We talk to the Creative Director behind the imaginative Figment about the game, the indie dev scene, and the creativity of the European development scene.
Figment, a surreal and imaginative adventure through a very hand-drawn world, is on its way and it should represent a very different kind of game experience than has been seen on the Switch to this point. I was able to get some of the time of the game's Creative Director, Jonas Byrresen, to discuss the game, the indie marketplace, and the appreciation of games as culture.
To start things off: You're at a conference and someone comes up and is asking you to describe Figment to them. What would you give as an answer to that?
JB: The short on the floor version would go something like this: Figment is a isometric adventure game where the player must journey through the different areas of the mind, on a quest to help it overcome fear and trauma. It is a game that mixes exploration and puzzles, with a unique art style and music.
If I have more time, I would also add that that it is story driven game with many layers. A story about overcoming fear and how experiences shape our mind. The story has a broad appeal, but also has a detailed layer for the players who like to look for it.
Looking over your past games you've come up through the mobile-leaning path, paired with the PC space with Steam and Humble, gotten into consoles through Sony, and now seem to be working to stay in the PC/console space. This seems to be very common for indie developers, and conceptually it makes sense. What are your thoughts on the journey you've had along the way and to now also be targeting the Nintendo Switch?
JB: That does seem to be a normal road for many indie developers to have taken over the years. We actually launched our first game on both Steam and mobile very closely, but focused mostly on mobile. This was due to the nature and design of the game, that we felt would work very well on the platform, and with mobile gamers. I think this is why many indies have started on that platform. The mechanics and designs that fit on it, are often an easy and good place to start for a small indie team.
Though I would say that things are changing. Mobile is far from an easy market to make a success on for many reasons, so more and more indies just jump straight to PC, where audience is willing to pay and many look for new creative games.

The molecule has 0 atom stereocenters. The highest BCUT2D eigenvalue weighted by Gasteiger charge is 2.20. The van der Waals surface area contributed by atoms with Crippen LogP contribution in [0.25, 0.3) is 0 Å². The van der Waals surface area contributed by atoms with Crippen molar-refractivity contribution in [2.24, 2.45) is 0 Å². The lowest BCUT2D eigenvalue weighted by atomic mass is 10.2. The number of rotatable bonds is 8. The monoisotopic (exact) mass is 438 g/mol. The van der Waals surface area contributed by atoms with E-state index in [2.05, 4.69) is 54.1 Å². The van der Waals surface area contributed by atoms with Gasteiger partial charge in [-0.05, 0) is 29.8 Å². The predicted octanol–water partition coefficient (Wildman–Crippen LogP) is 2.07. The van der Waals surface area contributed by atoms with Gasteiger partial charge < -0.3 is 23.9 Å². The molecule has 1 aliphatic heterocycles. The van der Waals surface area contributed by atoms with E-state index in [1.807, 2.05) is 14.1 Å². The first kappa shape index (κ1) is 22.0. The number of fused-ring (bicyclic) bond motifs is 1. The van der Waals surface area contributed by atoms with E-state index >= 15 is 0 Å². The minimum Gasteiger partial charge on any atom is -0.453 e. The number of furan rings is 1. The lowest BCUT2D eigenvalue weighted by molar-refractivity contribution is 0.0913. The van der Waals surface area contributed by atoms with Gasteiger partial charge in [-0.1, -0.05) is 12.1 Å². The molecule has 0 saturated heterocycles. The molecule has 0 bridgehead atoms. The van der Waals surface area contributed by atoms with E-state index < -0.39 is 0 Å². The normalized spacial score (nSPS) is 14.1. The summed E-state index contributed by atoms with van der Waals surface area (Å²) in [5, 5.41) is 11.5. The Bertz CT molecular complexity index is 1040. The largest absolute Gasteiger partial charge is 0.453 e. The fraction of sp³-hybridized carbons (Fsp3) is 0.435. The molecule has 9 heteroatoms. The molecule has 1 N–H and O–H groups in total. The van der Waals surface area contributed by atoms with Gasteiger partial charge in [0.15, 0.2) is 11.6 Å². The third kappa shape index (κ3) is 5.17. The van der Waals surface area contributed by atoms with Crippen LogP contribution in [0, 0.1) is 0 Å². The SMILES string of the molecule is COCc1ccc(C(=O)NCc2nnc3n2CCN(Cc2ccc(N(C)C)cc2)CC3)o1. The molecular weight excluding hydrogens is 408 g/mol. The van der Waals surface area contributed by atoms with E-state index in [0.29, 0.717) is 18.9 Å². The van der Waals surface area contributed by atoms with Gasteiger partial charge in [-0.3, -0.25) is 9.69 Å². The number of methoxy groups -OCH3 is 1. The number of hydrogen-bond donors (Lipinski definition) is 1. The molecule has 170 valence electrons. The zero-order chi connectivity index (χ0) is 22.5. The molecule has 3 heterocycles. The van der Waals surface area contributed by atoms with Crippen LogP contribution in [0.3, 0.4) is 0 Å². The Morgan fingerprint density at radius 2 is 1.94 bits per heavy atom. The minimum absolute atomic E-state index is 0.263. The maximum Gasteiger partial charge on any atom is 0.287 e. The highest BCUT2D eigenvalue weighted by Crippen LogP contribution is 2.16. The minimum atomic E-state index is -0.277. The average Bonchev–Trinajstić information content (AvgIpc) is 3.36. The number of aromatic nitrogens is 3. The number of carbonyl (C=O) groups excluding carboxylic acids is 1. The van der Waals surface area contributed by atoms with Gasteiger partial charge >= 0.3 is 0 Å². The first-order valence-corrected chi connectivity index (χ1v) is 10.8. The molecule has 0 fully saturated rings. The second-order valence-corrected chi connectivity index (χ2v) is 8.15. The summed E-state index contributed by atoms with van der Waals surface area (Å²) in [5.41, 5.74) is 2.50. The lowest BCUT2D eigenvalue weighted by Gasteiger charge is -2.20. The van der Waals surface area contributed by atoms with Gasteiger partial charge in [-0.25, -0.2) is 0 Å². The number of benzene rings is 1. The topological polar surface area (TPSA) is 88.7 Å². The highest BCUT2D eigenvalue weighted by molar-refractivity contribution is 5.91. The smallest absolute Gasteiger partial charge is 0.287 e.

For us it was a natural journey, mostly determined by the nature of the games we worked on, moving on the the platforms that we felt worked best. As the team expanded and we gained more experience, we wanted to do more advanced games. With deeper settings and narratives, while keeping our creativeness from the first game. This, for us, means focusing on PC and consoles, such as the Switch, and then potentially looking at mobile later on. I think it is best to always think of the game first, before the platform, deciding platform, and chose the one that fits the game best.
Along those same lines you've now seen at least 4 major marketplaces between the 2 mobile, Steam, and Sony. What do you see as the benefits and challenges of each of those and what are you hoping to get out of the Switch eShop marketplace by comparison? Do you think the odds of being seen, with the current library being smaller and there being less releases currently per week than elsewhere will help offset the much smaller current installed base?
JB: Console and PC have the the best attention around release, mostly due to the many of the games sites and YouTubers focusing on these platforms. Players and press on these platforms are constantly looking for next big thing, and they therefore often rewards both creativity and solid quality. Though it must be said that PC market is good deal more crowded than console, so marketing is a must to break through.
The mobile marketplace is not a good place to start for an indie company. It is dominated too much by the big guys in our experience. That being said, if one can get a break through, it does have a very long longevity compared to other platforms, with a constant flow of new players discovering your games over a long time. We also find it an interesting platform to port games to. Games that have had success on PC and console can often get attention on tablets.
Regarding the Switch, we of course see a good deal of potential in being on a platform with less games, but we also feel of our new game, Figment, will fit the platform and its audience well. For us it is a platform with sense of something new and adventures, with quality-minded users. Just what we want to aim for.
Looking at and, maybe moreso, listening to the music from the game I'm struck by how unafraid it all is to be what it is. A little strange, a little silly, and just utterly distinct. First, this is a major part of what I love about the indie game movement, so thank you. But second I can't make a blanket statement of truth but in general my impression is that it is the European development studios who are leading the charge with these very distinctive and daring games where the art styles, music, and even gameplay are concerned. Am I crazy?